In fact choosing Botox on its own is almost certainly not going to make you look younger, as if the muscles aren’t able to move, they aren’t being exercised. Just as when we don’t exercise our biceps, we lose muscle.
Like Inge says, it’s not rocket science, but it does make sense. In fact, while Face Gym may be the first dedicated ‘clinic’ of its kind, the concept of working on facial muscles isn’t new at all. There are many therapists who are dedicated to this type of rejuvenation, and facial healing has been documented in ancient cultures for centuries, with similar techniques being used in ancient China by the Royal Court, upon which the bestselling book The Empress’s Secret is based.
Dr Klein, a former director of the National Acupuncture Association, developed an ‘acupressure facelift’ programme after studying acupuncture with Chinese Taoist masters, translating ancient Chinese texts that documented the beauty rituals of the empresses. The ‘secret’ itself is a type of facial massage that stimulates pressure points on the face to allow the chi (the body’s energy) to flow freely, boosting circulation and the production of collagen and elastin that firm the skin and maintain its youthful appearance.
On his website, Klein says that it’s never too late to start and insists that when comparing someone who has had ‘face work’ to devotees of The Empress’s Secret, his followers look healthier and more natural. “Our bodies are preprogrammed for natural healing and health – essentially, we are designed for self-healing and self-rejuvenation; we just have to know the proper techniques to activate this very rich resource.”
Yamuna Zake is another therapist who’s dedicated her life to this type of self-healing. A body therapist for 35 years, initially she developed Yamuna Body Rolling, a form of massage using a medicine ball, so that people could apply her practices at home. She developed Yamuna Save Face (www.yamunabodyrolling.com), taking the principles she uses on the body – even specially designing a smaller medicine ball – and applying the technique on the face.
She is of the belief that while it is most definitely muscle mass that creates fullness, to really achieve long-lasting effects we should begin with the bone itself. “There have been lots of studies about bone loss in the face and that this is the main reason for wrinkles,” she says. “I decided to develop Yamuna Save Face when I saw so many women my age choosing Botox. Most other approaches to the face focus on muscle stimulation. Yamuna Save Face focuses on direct bone stimulation and aligning the bones of the face first. Once the bones are lifted and aligned the muscles begin to function again. If bones are narrowed in and drooping, it is hard to stimulate muscles and have them take their full form and function.”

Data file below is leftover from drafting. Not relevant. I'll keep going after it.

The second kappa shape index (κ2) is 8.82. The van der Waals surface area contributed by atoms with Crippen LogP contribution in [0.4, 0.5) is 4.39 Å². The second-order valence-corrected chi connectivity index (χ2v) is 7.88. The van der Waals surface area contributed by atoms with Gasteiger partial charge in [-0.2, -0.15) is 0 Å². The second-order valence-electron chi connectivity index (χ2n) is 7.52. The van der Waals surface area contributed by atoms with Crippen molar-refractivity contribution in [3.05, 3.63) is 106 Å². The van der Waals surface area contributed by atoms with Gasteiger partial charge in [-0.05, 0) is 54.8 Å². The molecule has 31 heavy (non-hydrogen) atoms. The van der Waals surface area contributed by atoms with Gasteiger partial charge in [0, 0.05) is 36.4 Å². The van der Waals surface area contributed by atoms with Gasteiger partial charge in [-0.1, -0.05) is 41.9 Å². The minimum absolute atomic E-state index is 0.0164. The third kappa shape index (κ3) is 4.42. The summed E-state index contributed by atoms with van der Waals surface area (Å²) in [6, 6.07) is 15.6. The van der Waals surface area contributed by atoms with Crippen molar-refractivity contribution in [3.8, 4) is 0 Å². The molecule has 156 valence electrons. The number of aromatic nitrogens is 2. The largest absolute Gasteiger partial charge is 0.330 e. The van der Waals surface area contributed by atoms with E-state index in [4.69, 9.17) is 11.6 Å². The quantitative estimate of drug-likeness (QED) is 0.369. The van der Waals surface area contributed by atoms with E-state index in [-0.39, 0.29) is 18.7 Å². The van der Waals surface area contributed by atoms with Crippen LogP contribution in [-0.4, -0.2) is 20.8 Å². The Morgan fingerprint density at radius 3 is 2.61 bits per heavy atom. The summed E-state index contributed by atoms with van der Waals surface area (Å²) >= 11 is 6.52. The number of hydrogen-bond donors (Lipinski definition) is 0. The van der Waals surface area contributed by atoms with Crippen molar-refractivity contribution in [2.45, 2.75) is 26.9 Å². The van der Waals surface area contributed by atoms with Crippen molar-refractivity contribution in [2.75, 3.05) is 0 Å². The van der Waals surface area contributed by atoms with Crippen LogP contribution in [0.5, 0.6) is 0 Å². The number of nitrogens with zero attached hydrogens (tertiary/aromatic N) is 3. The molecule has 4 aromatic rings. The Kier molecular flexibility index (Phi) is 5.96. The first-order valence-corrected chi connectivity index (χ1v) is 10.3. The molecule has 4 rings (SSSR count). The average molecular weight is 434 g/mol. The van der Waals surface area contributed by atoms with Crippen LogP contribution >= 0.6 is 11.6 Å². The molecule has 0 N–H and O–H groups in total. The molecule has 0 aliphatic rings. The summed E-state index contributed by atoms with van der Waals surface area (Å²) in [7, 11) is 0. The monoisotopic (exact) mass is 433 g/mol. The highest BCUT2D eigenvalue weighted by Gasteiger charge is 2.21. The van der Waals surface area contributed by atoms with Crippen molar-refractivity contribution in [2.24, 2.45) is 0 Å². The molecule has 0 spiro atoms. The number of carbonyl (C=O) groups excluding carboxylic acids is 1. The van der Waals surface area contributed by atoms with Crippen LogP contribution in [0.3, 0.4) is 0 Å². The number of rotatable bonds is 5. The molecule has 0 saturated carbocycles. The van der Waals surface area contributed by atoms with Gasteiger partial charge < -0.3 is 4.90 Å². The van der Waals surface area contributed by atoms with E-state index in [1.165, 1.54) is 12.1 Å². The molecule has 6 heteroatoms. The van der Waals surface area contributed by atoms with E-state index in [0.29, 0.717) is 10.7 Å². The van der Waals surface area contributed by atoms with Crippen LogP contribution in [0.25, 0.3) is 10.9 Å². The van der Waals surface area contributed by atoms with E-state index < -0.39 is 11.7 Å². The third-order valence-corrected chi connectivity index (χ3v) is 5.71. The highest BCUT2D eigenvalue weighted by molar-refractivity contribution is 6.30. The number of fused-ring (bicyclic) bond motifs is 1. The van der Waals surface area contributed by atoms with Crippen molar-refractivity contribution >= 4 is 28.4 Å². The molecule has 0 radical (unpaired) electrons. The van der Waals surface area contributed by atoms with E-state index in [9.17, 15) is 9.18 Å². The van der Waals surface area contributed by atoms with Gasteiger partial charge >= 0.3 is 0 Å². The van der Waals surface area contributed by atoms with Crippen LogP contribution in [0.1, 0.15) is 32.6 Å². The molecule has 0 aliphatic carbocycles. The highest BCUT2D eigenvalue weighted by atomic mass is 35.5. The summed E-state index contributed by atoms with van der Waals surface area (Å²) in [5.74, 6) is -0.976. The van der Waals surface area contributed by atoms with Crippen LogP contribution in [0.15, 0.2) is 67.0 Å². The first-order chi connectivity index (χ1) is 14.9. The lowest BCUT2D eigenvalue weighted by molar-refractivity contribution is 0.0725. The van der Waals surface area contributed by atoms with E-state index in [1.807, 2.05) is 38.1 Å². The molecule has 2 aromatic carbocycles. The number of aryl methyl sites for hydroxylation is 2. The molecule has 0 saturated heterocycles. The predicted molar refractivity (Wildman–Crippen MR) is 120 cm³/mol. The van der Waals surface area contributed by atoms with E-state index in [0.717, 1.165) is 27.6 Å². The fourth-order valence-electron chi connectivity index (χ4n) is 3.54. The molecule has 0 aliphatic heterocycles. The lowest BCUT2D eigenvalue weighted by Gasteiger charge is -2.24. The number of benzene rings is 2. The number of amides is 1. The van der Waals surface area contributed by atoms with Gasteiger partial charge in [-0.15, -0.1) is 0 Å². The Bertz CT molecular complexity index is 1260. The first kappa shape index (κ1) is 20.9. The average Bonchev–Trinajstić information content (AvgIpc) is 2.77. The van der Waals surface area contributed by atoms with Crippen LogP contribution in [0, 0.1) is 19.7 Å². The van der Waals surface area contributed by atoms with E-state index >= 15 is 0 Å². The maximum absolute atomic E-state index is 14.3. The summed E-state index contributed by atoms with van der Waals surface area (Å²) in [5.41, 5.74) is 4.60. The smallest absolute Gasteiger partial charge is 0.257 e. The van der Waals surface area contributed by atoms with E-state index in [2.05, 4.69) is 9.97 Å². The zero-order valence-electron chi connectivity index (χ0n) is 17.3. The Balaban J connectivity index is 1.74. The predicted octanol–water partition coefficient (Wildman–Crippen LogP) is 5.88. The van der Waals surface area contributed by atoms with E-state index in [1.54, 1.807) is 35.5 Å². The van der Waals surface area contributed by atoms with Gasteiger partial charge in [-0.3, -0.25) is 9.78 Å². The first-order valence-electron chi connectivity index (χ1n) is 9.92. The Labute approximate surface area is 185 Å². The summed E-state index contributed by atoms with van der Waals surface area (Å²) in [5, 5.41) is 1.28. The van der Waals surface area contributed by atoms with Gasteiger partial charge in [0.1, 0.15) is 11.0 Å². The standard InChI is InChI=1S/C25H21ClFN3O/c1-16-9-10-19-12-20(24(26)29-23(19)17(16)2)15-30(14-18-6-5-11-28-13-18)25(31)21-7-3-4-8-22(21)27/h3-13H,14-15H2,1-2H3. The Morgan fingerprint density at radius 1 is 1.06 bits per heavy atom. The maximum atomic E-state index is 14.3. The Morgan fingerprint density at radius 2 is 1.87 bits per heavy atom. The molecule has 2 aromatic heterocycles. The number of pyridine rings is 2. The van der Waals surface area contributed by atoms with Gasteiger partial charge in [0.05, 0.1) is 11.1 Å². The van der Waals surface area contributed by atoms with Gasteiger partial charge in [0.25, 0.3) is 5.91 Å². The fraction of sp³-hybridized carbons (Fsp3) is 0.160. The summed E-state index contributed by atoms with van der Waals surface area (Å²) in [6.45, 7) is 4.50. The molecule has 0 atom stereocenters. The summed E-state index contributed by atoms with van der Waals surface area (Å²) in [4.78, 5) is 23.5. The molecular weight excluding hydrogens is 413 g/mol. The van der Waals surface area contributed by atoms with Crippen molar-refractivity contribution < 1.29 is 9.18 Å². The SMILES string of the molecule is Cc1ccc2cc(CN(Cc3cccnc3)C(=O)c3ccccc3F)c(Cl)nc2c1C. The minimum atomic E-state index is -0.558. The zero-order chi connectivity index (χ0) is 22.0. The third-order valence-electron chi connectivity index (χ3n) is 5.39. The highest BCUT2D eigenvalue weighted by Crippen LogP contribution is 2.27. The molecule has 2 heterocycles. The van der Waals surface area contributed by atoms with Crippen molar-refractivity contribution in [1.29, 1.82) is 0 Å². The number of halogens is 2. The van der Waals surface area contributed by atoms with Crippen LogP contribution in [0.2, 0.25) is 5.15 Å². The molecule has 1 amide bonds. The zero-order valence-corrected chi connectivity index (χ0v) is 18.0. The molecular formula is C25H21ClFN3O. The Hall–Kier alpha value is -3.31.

Marja Putkisto has successfully developed a type of face school called Method Putkisto (www.methodputkisto.com) that has around 17 schools across her native Finland, as well as a clinic in London and instructors who host workshops around the globe.
At 54 she looks fresh, which she believes is better than trying to stop the ageing process all together. “The anti-ageing thing is very much related to making yourself fresh. It’s cool when you look good for your age but it’s not so cool to try to look another age,” she explains.
Her method is about retraining the facial muscles altogether, even down to mannerisms picked up from your parents as a child that are causing the same ageing patterns as, say, your mother. “It’s more of an exercise programme for not only muscles to get stronger but also to stop them doing something, like a mannerism.” You may have learnt the mannerism over time or through a stressful period. “So you get used to keeping your face a certain way,” she says.
Where Inge Theron’s Face Gym concept is about speedy treatments administered by someone else for the ‘lazy’ ones among us, the general consensus is that the more dedication you have to learn it yourself, the better you can look. After all, a therapist’s time is money, so say goodbye to Botox and hit the Face Gym.